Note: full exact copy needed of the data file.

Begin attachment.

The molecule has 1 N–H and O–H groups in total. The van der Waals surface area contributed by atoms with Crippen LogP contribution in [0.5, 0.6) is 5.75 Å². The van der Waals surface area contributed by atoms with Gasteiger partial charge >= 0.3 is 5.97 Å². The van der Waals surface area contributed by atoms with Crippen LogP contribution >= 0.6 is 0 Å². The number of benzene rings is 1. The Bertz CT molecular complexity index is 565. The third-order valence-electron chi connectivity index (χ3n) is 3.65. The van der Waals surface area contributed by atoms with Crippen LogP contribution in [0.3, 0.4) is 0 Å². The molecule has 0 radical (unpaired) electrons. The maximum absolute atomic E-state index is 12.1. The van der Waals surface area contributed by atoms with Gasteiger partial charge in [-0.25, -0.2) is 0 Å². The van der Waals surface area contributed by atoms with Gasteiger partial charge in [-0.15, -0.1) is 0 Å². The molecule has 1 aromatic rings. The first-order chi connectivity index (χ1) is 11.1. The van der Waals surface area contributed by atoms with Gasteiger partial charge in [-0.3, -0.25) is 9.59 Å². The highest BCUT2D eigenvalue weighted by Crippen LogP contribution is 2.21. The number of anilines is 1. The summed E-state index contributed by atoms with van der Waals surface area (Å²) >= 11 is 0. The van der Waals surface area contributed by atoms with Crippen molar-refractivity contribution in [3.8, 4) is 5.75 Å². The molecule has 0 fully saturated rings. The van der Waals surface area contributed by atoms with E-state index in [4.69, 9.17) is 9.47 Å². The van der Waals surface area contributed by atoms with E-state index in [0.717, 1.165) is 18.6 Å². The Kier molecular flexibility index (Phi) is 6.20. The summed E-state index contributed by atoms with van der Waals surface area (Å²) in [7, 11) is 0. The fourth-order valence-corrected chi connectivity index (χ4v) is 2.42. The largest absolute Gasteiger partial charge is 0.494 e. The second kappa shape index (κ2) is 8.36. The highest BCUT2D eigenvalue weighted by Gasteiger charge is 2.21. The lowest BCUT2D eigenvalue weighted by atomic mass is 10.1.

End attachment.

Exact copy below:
The molecule has 1 N–H and O–H groups in total. The van der Waals surface area contributed by atoms with Crippen LogP contribution in [0.5, 0.6) is 5.75 Å². The van der Waals surface area contributed by atoms with Gasteiger partial charge >= 0.3 is 5.97 Å². The van der Waals surface area contributed by atoms with Crippen LogP contribution >= 0.6 is 0 Å². The number of benzene rings is 1. The Bertz CT molecular complexity index is 565. The third-order valence-electron chi connectivity index (χ3n) is 3.65. The van der Waals surface area contributed by atoms with Crippen LogP contribution in [0.3, 0.4) is 0 Å². The molecule has 0 radical (unpaired) electrons. The maximum absolute atomic E-state index is 12.1. The van der Waals surface area contributed by atoms with Gasteiger partial charge in [-0.25, -0.2) is 0 Å². The van der Waals surface area contributed by atoms with Gasteiger partial charge in [-0.15, -0.1) is 0 Å². The molecule has 1 aromatic rings. The first-order chi connectivity index (χ1) is 11.1. The van der Waals surface area contributed by atoms with Gasteiger partial charge in [-0.3, -0.25) is 9.59 Å². The highest BCUT2D eigenvalue weighted by Crippen LogP contribution is 2.21. The number of anilines is 1. The summed E-state index contributed by atoms with van der Waals surface area (Å²) >= 11 is 0. The van der Waals surface area contributed by atoms with Crippen molar-refractivity contribution in [3.8, 4) is 5.75 Å². The molecule has 0 fully saturated rings. The van der Waals surface area contributed by atoms with E-state index in [4.69, 9.17) is 9.47 Å². The van der Waals surface area contributed by atoms with E-state index in [0.717, 1.165) is 18.6 Å². The Kier molecular flexibility index (Phi) is 6.20. The summed E-state index contributed by atoms with van der Waals surface area (Å²) in [7, 11) is 0. The fourth-order valence-corrected chi connectivity index (χ4v) is 2.42. The largest absolute Gasteiger partial charge is 0.494 e. The second kappa shape index (κ2) is 8.36. The highest BCUT2D eigenvalue weighted by Gasteiger charge is 2.21. The lowest BCUT2D eigenvalue weighted by atomic mass is 10.1.